The Goldrush – 133rd INTA Conference, San Francisco

I don’t know how it started, but following a rumour that ‘there was gold in them hills’ some 9,000 patent attorneys and trademark lawyers converged at INTA San Francisco looking for fame and fortune.

There may be some people looking for new service providers to give work to, but it seems that the overwhelming majority of patent and trademark professionals were hoping to make useful contacts and to grow their practices.

Instead of hitting the mother lode, most miners merely found other miners staking their claims, and spend the conference drinking beer in the saloons receptions.

According to the IP KAT, Lord Jacobs calculated that 9,000 attorneys all trading their business cards was a total of 81 million cards. He is, of course wrong. Not in squaring 9000, but in assuming that everyone sees everyone else. It is not possible. INTA is a four-day event. That is about 100 hours. No-one can network at 90 cards-an-hour around the clock. It’s not possible.

Whether you visit the exhibition hall, attend lectures, tour the parties and receptions, or run an unfocussed multi-channel campaign comprising a little of each, I don’t think it is possible to squeeze more than about 5% of the available paws. As an exhibitor I have a full list of participators. I know there were many friends and colleagues that I didn’t manage to see.

With the flights, hotel attendance and registration, it is necessary to generate at least $3000 of new work to break even. But INTA is a disruption that easily wipes off a week of work with travel and jet lag on top of the actual conference participation. This means that in addition to the cost of participating, one loses 2% of one’s annual work time.

It seems unlikely that many participants can get enough out of INTA to make participation worthwhile.

The problem is, of course, that we are like lemmings. There is peer pressure to attend. How can I be a leading practitioner if I don’t show up?

On behalf of the Kashrut observers, I’d like to thank INTA for the boxes of Kosher food at the opening reception. There was even Kosher vegetarian. This was much appreciated. We also note gratefully, that the various corporate receptions often had Ghirardelli chocolate and fruit so there was what to eat.  Kudos to Michael Chesal and Andrea Rush for coordinating a Kosher get-together in Sabra – a kosher restaurant in town.

This time around we had a booth, so I spent my time in the exhibition center and didn’t attend any lectures. I will, therefore, review the swag.

Our stall gave out recycled, reusable, green swag bags in turquoise and white, that was ideal for collecting everyone else’s junk or for leaflets and magazines for the more literate amongst the profession. Using our non-prententious swag bag, I toured the booths looking for presents  for the kids, but it was a little disappointing.  The Association of African Countries had ebony African head key-rings. Like last year, Fasken Martineau had some cool curly pencils. Appleby had some nice regular pencils and also some reusable bags that were very eco-friendly and appropriate for San Francisco. Lehman Lee had a very attractive stall with Chinese walls, that was giving away iPad bags but no-one was giving out free iPads, though they seemed to be the most popular prizes in business card raffles.

The Korean Patent Office had neat flash memory sticks. Thompson Reuters had a USB hub which seemed very appropriate for an information company, if not particularly useful. I did pick up a couple of nice business card holders, particularly leather ones from Pham and one with a magnetic catch from MSP, which were, perhaps the most useful freebie.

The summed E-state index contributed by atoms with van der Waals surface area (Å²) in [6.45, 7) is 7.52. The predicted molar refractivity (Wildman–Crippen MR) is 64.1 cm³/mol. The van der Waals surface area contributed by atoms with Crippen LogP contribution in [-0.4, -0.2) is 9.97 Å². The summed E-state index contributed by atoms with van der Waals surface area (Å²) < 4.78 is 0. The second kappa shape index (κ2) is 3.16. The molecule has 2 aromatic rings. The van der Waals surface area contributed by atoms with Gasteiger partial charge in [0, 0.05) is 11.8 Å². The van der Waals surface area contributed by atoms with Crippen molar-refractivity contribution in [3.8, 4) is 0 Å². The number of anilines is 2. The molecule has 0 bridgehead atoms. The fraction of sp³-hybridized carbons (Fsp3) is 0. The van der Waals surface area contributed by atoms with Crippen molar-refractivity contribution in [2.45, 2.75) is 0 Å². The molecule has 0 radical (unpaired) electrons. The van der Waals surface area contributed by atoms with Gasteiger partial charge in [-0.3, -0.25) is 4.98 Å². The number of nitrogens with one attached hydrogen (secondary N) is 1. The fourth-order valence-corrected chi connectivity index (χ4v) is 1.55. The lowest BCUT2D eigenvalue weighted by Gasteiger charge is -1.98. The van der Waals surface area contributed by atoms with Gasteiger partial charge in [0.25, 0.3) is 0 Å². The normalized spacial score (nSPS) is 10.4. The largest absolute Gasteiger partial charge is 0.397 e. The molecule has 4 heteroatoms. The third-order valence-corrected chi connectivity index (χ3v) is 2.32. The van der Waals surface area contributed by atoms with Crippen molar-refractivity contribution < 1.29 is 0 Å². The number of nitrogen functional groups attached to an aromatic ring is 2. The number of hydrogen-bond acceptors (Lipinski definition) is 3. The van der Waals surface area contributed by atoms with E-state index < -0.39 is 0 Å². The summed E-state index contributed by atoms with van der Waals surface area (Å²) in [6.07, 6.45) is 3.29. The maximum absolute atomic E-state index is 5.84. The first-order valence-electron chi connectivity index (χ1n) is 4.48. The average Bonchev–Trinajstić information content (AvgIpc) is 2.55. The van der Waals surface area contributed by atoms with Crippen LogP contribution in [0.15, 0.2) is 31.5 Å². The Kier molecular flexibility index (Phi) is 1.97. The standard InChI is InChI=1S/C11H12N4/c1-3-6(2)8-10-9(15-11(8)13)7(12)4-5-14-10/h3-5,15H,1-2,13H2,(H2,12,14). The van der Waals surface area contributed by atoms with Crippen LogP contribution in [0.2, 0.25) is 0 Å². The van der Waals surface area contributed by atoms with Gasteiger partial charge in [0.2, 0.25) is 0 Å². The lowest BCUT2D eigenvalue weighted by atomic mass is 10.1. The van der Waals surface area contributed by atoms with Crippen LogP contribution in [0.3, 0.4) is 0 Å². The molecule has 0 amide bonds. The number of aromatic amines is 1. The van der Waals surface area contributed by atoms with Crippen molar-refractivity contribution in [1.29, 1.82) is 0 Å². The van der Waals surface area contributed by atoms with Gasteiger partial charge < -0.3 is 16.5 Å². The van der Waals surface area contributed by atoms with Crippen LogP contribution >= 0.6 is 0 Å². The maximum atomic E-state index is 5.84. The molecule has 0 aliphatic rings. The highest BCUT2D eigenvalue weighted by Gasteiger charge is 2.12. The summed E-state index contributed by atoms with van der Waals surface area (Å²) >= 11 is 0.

For some reason, WIPO were giving out a leather folder of the type used for the bill in restaurants. I did take one, but am not sure what to do with it. Go Daddy were giving out lens cleaning cloths that worked surprisingly well. The Copyright Clearance Center had some nice Post-It arrow labels in various colors in a handy holder. Great for labeling patents, text books and decisions.

There were some nice pens. My serious 12 year old Binyamin voted the wall map of the world by Domain Names  as the best free gift.  The youngest, Matan, aged 8, liked the domain tools binoculars. He actually wanted Lego – as he reminded me was the main reason for my trip to the States whenever I rang home. Unfortunately, no-one seemed to be giving Lego away, not even the Danes, so I had to find a toy shop and buy the stuff.

Grant Thornton, our Lebanese friends, were giving away nice historic plaques of the Phoenicians and also rather good backlawa.

There was the usual collection of unrecognizable odds and ends of non-descript usage.

One Chinese firm was handing out packets of tea that seemed appropriate for China, and I also managed to collect a selection of decorative bookmarks. Kangxin’s was particualarly attractive.  

Sanyou had some very useful suitcase straps in easy to spot rainbow stripes. I put one on my case and felt that it was too San Francisco, and not wishing to make loud statements about my sexuality and even less wanting to make loud statements about what isn’t my sexuality, decided not to walk around the San Francisco hotel lobby with rainbow straps about my case, and put the straps on for the second leg of the trip only, i.e. from Los Angeles to Tel Aviv.



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1 reply

  1. I agree with your quote “most miners merely found other miners staking their claims, and spend the conference drinking beer in the saloons receptions”.

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